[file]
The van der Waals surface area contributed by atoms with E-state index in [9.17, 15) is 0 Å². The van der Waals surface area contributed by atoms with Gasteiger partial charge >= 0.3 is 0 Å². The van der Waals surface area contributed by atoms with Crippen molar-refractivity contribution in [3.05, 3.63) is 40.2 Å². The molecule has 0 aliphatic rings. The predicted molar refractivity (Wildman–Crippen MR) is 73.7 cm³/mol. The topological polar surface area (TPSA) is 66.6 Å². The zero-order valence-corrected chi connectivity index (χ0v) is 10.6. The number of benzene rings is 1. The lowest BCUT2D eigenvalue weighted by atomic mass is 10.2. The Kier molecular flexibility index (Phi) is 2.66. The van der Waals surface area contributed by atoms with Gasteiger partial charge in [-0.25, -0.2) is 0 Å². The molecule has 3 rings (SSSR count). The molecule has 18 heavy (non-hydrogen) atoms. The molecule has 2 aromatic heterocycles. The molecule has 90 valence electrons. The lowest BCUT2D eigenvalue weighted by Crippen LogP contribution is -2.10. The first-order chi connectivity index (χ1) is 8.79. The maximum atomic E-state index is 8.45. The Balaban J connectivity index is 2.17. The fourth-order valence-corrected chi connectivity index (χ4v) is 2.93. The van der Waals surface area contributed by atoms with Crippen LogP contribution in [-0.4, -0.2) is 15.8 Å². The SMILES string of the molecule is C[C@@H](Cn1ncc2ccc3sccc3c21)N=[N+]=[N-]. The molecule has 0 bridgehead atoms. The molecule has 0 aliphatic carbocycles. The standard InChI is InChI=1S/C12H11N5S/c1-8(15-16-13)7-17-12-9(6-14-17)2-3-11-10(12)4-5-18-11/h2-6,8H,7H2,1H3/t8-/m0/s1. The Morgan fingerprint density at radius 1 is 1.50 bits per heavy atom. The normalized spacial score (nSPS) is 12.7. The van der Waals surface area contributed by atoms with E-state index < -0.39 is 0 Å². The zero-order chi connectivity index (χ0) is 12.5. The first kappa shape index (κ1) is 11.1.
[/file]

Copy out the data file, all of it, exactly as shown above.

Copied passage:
The van der Waals surface area contributed by atoms with E-state index in [9.17, 15) is 0 Å². The van der Waals surface area contributed by atoms with Gasteiger partial charge >= 0.3 is 0 Å². The van der Waals surface area contributed by atoms with Crippen molar-refractivity contribution in [3.05, 3.63) is 40.2 Å². The molecule has 0 aliphatic rings. The predicted molar refractivity (Wildman–Crippen MR) is 73.7 cm³/mol. The topological polar surface area (TPSA) is 66.6 Å². The zero-order valence-corrected chi connectivity index (χ0v) is 10.6. The number of benzene rings is 1. The lowest BCUT2D eigenvalue weighted by atomic mass is 10.2. The Kier molecular flexibility index (Phi) is 2.66. The van der Waals surface area contributed by atoms with Gasteiger partial charge in [-0.25, -0.2) is 0 Å². The molecule has 3 rings (SSSR count). The molecule has 18 heavy (non-hydrogen) atoms. The molecule has 2 aromatic heterocycles. The molecule has 90 valence electrons. The lowest BCUT2D eigenvalue weighted by Crippen LogP contribution is -2.10. The first-order chi connectivity index (χ1) is 8.79. The maximum atomic E-state index is 8.45. The Balaban J connectivity index is 2.17. The fourth-order valence-corrected chi connectivity index (χ4v) is 2.93. The van der Waals surface area contributed by atoms with Crippen LogP contribution in [-0.4, -0.2) is 15.8 Å². The SMILES string of the molecule is C[C@@H](Cn1ncc2ccc3sccc3c21)N=[N+]=[N-]. The molecule has 0 bridgehead atoms. The molecule has 0 aliphatic carbocycles. The standard InChI is InChI=1S/C12H11N5S/c1-8(15-16-13)7-17-12-9(6-14-17)2-3-11-10(12)4-5-18-11/h2-6,8H,7H2,1H3/t8-/m0/s1. The Morgan fingerprint density at radius 1 is 1.50 bits per heavy atom. The normalized spacial score (nSPS) is 12.7. The van der Waals surface area contributed by atoms with E-state index < -0.39 is 0 Å². The zero-order chi connectivity index (χ0) is 12.5. The first kappa shape index (κ1) is 11.1.